How the Noninflammasome NLRs Function in the Innate Immune System

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Science  15 Jan 2010:
Vol. 327, Issue 5963, pp. 286-290
DOI: 10.1126/science.1184004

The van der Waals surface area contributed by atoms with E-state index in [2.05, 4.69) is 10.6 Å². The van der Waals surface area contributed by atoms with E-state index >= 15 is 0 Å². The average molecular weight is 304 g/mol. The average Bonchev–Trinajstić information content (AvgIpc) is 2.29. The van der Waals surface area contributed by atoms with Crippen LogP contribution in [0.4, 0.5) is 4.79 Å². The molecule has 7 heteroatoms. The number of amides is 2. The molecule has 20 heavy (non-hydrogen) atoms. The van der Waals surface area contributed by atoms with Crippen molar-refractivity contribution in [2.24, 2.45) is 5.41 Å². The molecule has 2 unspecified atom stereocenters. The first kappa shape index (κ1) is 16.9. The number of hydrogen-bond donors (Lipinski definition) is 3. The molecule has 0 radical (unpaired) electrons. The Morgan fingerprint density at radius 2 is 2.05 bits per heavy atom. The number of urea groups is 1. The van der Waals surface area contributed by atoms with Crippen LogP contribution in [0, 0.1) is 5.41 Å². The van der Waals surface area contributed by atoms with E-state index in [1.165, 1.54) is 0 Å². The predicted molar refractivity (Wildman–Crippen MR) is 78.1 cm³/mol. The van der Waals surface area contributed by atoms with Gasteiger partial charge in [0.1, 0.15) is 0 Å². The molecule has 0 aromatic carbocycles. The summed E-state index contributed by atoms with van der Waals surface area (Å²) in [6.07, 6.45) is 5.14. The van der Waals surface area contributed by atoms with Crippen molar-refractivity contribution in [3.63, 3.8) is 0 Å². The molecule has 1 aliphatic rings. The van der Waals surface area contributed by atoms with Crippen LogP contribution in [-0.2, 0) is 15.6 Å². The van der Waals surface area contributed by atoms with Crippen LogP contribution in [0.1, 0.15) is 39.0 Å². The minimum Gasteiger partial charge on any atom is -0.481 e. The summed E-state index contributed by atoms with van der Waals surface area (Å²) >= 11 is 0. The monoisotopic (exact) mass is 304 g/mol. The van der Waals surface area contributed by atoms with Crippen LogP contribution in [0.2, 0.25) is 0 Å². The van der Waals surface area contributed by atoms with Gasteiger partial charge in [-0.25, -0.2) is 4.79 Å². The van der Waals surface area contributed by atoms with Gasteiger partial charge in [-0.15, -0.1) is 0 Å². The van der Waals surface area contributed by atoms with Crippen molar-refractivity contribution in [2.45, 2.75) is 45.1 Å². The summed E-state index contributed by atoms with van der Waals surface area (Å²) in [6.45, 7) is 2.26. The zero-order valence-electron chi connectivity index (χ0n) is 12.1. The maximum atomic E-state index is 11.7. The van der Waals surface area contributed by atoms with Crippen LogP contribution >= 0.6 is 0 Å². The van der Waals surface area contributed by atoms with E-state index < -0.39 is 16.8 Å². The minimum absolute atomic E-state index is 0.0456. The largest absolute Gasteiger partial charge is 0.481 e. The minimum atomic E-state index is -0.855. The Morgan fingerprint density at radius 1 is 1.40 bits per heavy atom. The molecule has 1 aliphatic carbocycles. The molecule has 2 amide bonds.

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NLR (nucleotide-binding domain, leucine-rich repeat–containing) proteins have rapidly emerged as central regulators of immunity and inflammation with demonstrated relevance to human diseases. Much attention has focused on the ability of several NLRs to activate the inflammasome complex and drive proteolytic processing of inflammatory cytokines; however, NLRs also regulate important inflammasome-independent functions in the immune system. We discuss several of these functions, including the regulation of canonical and noncanonical NF-κB activation, mitogen-activated protein kinase activation, cytokine and chemokine production, antimicrobial reactive oxygen species production, type I interferon production, and ribonuclease L activity. We also explore the mechanistic basis of these functions and describe current challenges in the field.

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